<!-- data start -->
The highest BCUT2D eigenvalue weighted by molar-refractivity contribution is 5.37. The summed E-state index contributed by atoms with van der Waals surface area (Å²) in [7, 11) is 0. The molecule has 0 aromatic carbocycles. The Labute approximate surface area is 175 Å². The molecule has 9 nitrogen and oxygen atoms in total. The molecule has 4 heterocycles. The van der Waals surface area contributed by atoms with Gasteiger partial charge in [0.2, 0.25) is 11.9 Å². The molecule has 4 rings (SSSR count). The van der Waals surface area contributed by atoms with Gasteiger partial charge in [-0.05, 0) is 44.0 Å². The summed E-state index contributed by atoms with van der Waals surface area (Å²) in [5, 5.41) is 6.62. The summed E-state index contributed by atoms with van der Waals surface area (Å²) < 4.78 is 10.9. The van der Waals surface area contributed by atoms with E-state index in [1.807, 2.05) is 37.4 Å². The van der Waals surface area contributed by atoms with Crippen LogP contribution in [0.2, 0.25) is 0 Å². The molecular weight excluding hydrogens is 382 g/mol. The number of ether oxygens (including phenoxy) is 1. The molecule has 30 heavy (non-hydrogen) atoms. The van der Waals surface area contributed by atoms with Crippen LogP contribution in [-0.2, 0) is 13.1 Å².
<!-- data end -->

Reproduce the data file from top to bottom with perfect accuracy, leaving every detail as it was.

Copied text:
The highest BCUT2D eigenvalue weighted by molar-refractivity contribution is 5.37. The summed E-state index contributed by atoms with van der Waals surface area (Å²) in [7, 11) is 0. The molecule has 0 aromatic carbocycles. The Labute approximate surface area is 175 Å². The molecule has 9 nitrogen and oxygen atoms in total. The molecule has 4 heterocycles. The van der Waals surface area contributed by atoms with Gasteiger partial charge in [0.2, 0.25) is 11.9 Å². The molecule has 4 rings (SSSR count). The van der Waals surface area contributed by atoms with Gasteiger partial charge in [-0.05, 0) is 44.0 Å². The summed E-state index contributed by atoms with van der Waals surface area (Å²) in [5, 5.41) is 6.62. The summed E-state index contributed by atoms with van der Waals surface area (Å²) < 4.78 is 10.9. The van der Waals surface area contributed by atoms with E-state index in [1.807, 2.05) is 37.4 Å². The van der Waals surface area contributed by atoms with Crippen LogP contribution in [0.2, 0.25) is 0 Å². The molecular weight excluding hydrogens is 382 g/mol. The number of ether oxygens (including phenoxy) is 1. The molecule has 30 heavy (non-hydrogen) atoms. The van der Waals surface area contributed by atoms with Crippen LogP contribution in [-0.2, 0) is 13.1 Å².